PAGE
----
One of the things, I truly love about becoming a nurse and working in the healthcare profession, is that it is constantly evolving and researching ways to improve the health of people like you and me. We that are your healthcare professionals are constantly challenging conventional wisdom and thinking, as well as, reevaluating traditional treatment modalities.
This type of thinking can result in some fantastic discoveries, which can alter how diseases are treated and managed. A recent example to this is the research that has taken place with gastroesophageal reflux disease, also known as, GERD. For years (approximately 80 to be exact) the healthcare community have been lead to believe that this digestive disorder was caused by stomach acids backing up into the esophagus. This can result in burning, irritation and even damage to your esophagus. However, a new study published in the Journal of the American Medical Association (JAMA) appears to be questioning this line of thinking. The research from this study seems to suggest that the damage caused by GERD is not the result of stomach acid entering the esophagus. The study proposes that the damage caused by GERD is a result of an inflammatory response prompted by cytokines, which are inflammatory messenger proteins.
The researchers took a group of 12 men who were on proton pump inhibitors to use as their sample group. Proton Pump inhibitors, otherwise known as PPI’s, is a medication that reduces the amount of acids produced in the stomach. When you have less acids produced in the stomach you diminish the harmful effects (the burning, the irritation, and the damage).
The men were asked to stop taking their PPI’s for 2 weeks. The researchers expected to see a resumption in the symptoms. What the researchers did find, however, is that in 11 of the 12 men, there was changes in the esophagus. The change in the lining of the esophagus was not indicative of burns (which is what the researchers expected). What they discovered is that the esophagus was stimulated by the stomach acid, to produce cytokines. This led to the beginning of a cascade of inflammatory processes which led back to the disease.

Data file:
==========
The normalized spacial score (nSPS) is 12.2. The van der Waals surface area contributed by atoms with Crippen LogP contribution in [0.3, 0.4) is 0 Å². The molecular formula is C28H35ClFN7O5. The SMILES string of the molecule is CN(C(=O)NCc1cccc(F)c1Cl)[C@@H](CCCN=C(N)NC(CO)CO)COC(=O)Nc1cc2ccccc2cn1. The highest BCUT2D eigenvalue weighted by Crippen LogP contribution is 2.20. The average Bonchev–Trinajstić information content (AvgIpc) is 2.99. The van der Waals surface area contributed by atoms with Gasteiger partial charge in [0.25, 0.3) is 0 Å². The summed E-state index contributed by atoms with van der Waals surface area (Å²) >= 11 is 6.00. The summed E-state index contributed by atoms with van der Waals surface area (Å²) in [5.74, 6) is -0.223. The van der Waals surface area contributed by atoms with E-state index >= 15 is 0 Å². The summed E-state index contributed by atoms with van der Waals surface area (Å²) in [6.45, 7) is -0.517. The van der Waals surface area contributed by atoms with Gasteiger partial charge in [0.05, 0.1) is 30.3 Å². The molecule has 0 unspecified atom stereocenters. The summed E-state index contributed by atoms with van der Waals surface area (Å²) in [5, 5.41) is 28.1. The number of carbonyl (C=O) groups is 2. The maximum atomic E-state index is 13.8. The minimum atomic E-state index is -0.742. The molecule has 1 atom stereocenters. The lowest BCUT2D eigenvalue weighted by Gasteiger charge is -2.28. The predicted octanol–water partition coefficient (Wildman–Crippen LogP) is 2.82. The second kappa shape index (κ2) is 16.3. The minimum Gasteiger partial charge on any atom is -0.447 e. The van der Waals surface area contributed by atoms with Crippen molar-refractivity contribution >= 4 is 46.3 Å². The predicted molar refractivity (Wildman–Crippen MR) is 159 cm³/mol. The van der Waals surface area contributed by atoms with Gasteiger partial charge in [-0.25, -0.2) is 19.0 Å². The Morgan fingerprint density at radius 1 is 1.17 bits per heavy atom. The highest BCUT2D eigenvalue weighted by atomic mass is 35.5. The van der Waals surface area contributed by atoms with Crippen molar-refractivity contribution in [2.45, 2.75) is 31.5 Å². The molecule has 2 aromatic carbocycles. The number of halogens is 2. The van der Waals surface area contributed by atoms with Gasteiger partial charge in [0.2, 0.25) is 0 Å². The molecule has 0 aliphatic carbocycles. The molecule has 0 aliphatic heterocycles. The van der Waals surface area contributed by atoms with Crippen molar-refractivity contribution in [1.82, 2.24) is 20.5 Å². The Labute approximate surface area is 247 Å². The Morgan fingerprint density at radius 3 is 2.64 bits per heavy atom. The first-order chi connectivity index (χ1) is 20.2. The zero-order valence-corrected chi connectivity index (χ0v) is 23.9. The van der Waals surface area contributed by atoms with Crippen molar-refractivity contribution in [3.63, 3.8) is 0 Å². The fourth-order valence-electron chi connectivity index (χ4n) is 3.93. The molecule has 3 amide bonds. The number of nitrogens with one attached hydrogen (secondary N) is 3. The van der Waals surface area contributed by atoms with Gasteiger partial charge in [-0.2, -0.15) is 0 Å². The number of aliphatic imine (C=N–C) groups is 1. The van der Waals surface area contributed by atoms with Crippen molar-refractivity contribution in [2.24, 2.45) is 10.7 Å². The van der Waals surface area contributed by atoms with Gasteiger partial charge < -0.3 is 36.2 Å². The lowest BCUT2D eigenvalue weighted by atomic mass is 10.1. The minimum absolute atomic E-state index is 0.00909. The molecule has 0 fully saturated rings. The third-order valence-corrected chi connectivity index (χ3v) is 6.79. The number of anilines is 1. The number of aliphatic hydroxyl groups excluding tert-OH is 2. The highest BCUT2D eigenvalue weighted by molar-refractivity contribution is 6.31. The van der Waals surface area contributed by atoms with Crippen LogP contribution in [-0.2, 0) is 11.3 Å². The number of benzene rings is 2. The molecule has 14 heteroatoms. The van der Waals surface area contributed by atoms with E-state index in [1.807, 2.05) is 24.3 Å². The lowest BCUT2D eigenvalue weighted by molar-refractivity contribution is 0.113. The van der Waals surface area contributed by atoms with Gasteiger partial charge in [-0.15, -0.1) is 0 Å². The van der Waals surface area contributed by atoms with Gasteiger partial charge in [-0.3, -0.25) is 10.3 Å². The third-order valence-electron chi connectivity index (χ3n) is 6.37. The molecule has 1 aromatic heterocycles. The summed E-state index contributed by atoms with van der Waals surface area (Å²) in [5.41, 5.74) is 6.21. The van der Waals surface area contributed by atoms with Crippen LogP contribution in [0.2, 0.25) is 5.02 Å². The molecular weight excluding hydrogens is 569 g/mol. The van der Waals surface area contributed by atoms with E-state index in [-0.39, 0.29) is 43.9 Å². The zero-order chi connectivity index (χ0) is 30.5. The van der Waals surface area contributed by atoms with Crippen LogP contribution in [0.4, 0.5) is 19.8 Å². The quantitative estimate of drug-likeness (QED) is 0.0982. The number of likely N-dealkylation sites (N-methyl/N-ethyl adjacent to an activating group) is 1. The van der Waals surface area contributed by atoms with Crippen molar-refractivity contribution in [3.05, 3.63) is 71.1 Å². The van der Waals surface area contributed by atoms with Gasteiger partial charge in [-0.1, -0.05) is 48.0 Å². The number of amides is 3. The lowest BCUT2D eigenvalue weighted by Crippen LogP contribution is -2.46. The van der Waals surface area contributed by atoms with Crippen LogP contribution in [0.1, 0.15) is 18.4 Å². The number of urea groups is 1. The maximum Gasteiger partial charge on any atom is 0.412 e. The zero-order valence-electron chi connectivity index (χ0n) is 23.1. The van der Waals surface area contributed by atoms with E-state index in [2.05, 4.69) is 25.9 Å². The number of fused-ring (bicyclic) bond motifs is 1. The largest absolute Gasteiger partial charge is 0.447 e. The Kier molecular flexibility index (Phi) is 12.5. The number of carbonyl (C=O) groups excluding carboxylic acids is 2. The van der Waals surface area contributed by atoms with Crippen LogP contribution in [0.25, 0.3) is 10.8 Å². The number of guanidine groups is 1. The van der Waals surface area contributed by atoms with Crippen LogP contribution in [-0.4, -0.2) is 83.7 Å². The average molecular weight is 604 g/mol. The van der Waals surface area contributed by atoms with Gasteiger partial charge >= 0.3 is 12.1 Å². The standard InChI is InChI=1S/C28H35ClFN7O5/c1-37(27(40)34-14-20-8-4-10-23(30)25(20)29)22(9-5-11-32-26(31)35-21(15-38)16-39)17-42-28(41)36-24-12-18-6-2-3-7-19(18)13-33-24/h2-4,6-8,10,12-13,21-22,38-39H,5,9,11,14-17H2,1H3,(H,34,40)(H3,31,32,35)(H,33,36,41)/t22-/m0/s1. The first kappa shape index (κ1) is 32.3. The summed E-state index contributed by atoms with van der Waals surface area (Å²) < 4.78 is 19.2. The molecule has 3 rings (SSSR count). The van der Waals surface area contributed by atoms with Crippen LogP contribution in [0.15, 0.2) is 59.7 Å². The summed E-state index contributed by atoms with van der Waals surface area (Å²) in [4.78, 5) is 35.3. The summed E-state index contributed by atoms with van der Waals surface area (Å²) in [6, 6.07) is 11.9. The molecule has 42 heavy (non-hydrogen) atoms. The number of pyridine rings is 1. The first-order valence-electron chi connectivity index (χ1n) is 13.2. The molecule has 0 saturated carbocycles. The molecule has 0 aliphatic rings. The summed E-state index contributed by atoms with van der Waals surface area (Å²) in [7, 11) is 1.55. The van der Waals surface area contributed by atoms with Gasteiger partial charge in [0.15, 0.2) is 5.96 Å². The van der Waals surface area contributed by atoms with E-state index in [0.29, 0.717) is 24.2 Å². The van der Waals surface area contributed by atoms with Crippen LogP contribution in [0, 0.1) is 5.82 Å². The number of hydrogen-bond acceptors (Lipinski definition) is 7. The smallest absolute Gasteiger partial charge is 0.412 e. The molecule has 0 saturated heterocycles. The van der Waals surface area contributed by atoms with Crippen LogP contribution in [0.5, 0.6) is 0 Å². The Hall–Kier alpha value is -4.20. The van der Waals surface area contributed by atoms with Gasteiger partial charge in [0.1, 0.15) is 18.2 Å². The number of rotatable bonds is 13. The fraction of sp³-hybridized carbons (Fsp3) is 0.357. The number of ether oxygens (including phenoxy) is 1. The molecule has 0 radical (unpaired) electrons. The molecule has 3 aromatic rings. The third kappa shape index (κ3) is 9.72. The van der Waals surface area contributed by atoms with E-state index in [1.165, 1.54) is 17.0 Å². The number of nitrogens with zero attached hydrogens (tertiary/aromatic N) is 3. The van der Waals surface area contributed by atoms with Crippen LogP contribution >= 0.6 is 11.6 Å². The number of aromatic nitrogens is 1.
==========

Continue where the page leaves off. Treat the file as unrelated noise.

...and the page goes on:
Their research concluded that it is not the stomach acid that is causing the problem but rather it is the cytokine messengers. They believe that the development of GERD is cytokine-mediated and not the result of chemical injury.
So now, you might be asking the question, “why is this finding and change in thinking so important?” Well, the answer is that it tells the medical community that we might be placing our focus in the wrong area. When you consider that this is a disease that affects millions of people, this could be huge. Perhaps, we need to place our focus on cytokine blockers and inflammation since this appears to be the catalyst to the development of this disease.
Why should we reduce cytokines?
The problem with cytokines is that when activated, they drives chronic, low-grade inflammation process. This type of inflammation is linked to certain diseases such as Diabetes,
Cancer ‘and Heart Disease. In regards to the link between cytokines and GE Reflux Disease, we certainly need to see more research, to justify changing our treatment modalities but it does sound promising.
So, the question you might ask at this point is, what if additional research does prove that cytokines are the cause of the damaging effects of GERD? What would be the next step? The next step would probably be to find ways to lower their presence in your body. And that would not be hard to do, considering there are cytokine blockers currently in use to treat some of our most formidable inflammatory diseases, such as, Arthritis, Inflammatory Bowel Disease (Crohn’s) and Psoriasis. Some clinical trial leaning in that direction might prove them to be effective against GERD. To the medical community and sufferers of this disease, this is exciting news!
So, what could you do in the meantime? Well, your healthcare professionals at yourkidshealth.net have several suggestions to offer. One way you can help your child is by lowering their intake of sugar. It is sugar that triggers the release of cytokines. You can also increase your intake of anti-inflammatory omega-3 fatty acids. If taking omega-3 supplements aggravates your child’s reflux (which has been known to happen in some cases) you can always eat foods rich in omega-3. Meals containing salmon, mackerel, trout, albacore tuna, and sardines two or three times a week would be adequate. And, of course, with GERD you want to avoid highly acid foods (oranges, lemons, tomatoes, etc.) and spicy foods.
Dunbar KB, et al. JAMA. 2016;315(19):2104-112.